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Fairy Tail Creator Hiro Mashima Goes to France for Angoulême Festival

posted on by Lynzee Loveridge
Event also announced The Girl from the Other Side: Siúil, a Rún, The Midnight Diner, more manga for award consideration

Before Fairy Tail creator Hiro Mashima gets his new manga underway, he'll take a small detour to France. Mashima is heading to the 45th annual Angoulême International Comics Festival, where an entire exhibition dedicated to his work will be on display.

The multi-part Fairy Tail exhibition will include five dedicated rooms, more than 100 drawings, and 50 manuscripts. Visitors can head to the "Artist Technique" room to try their hand at drawing Fairy Tail with an instructional video. Figures and costumes will be on display and Mashima himself will visit the exhibition to hand out autographs.

This year's Angoulême has selected multiple manga works for consideration for Best Comic, although Mashima's Fairy Tail is not included. This year's official selection includes the first volume of Yarō Abe's Shinya Shokudō (The Midnight Diner, La Cantine de Minuit). The manga centers on the proprietor of a small, mysterious cafeteria in Shinjuku and his customers. The cafeteria opens at midnight to fix customers any dish they request. The popular story has been adapted into multiple live-action television series and films and was nominated for the bookseller-selected Manga Taishō ("Cartoon Grand Prize") in 2009. The story is also nominated for Angoulême's Audience Award.

The third volume of Nagabe's The Girl from the Other Side: Siúil, a Rún (L'Enfant et le Maudit: Siúil, a Rún) is included in the festival's official selection. Licensed by Seven Seas Entertainment in North America, the story takes place in a world split between the Inside and the Outside, those living in both realms are told never to cross over to the other side, lest they be cursed. A young girl named Shiva lives in a vacant village with a demonic guardian known only as “Teacher.”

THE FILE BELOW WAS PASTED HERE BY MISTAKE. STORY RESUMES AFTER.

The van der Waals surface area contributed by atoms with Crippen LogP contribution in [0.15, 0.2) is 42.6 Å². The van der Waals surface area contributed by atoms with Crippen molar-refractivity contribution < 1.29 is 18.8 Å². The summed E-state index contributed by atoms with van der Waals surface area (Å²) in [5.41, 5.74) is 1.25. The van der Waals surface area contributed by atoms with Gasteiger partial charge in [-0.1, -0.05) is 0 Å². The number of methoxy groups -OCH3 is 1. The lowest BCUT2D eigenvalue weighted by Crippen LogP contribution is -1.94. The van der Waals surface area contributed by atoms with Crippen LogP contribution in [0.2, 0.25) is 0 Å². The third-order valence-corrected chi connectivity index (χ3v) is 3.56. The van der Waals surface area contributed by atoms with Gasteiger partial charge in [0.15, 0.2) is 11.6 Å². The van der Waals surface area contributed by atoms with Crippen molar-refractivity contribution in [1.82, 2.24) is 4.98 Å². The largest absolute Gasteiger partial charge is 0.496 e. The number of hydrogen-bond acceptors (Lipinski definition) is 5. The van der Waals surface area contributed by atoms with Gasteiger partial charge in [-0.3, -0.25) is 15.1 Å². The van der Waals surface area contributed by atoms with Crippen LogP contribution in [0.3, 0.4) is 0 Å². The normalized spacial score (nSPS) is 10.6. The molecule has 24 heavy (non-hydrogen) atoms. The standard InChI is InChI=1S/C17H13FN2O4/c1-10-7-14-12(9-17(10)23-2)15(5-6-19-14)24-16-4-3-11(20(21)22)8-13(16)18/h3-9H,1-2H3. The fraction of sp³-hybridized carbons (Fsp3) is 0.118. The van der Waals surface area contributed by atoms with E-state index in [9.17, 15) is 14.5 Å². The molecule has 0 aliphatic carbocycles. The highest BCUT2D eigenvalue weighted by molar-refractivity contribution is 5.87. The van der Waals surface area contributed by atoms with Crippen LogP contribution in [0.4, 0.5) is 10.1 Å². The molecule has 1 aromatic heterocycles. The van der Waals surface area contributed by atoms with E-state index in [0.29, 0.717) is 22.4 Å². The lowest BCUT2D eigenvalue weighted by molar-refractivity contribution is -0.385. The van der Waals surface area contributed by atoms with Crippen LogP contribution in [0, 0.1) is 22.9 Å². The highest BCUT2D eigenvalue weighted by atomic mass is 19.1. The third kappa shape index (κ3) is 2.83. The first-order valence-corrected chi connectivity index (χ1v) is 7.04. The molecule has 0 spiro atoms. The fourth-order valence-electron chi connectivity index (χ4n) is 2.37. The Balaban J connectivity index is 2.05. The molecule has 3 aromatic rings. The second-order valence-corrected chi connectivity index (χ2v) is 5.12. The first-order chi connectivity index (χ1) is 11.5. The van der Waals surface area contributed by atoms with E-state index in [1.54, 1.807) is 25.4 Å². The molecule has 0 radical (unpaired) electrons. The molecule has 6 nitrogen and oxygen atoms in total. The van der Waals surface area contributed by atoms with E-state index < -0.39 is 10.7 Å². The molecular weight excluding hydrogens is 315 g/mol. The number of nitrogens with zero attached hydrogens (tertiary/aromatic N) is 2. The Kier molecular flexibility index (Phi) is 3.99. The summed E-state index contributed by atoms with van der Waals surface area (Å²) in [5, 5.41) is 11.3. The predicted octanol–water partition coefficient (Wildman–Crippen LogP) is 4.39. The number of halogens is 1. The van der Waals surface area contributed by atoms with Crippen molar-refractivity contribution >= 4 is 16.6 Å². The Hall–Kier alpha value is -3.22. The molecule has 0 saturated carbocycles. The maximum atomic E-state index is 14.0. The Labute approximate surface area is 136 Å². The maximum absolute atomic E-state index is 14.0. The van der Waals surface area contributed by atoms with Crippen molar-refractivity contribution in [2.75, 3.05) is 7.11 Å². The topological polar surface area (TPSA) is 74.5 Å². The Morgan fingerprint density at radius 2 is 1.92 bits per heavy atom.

The first volume of Keigo Shinzō's sci-fi comedy manga Tokyo Alien Bros. is also nominated. The story follows Fuyunosuke and Natsutaro, two friendly students who are actually aliens set to find out if Earth is a hospitable planet for their species. The manga is currently not available in English.

The 2018 Youth Selection also includes one manga. The first volume of Makoto Isshiki's Hanada Shōnen-shi (Hanada le Garnement) is nominated. The story focuses on a little bumpkin kid by the name of Ichiro Hanada. He gets into all kinds of mischief until things take a turn for the nasty. Trying to escape the wrath of his enraged mother, he gets in an accident. Resulting in nine stitches on the back of his head, and one little side-effect: a knack for the supernatural. Young Ichiro is now able to communicate with ghosts, who just can't get off his back with all kinds of requests. The story was adapted into an anime series in 2002. Isshiki is also the creative mind behind The Piano Forest.

The first volume of horror manga creator Kazuo Umezu's Watashi wa Shingo (Je Suis Shingo) is nominated for the Heritage Award. Originally published in Japan in 1982, the manga tells the story of two children who befriend a factory robot.

This year's Angoulême Festival runs from January 25-28. Last year's winners include Kazuo Kamimura's Rikon Club manga and the fourth volume of Minetarō Mochizuki's Chiisakobee manga.

Source: Comic Natalie

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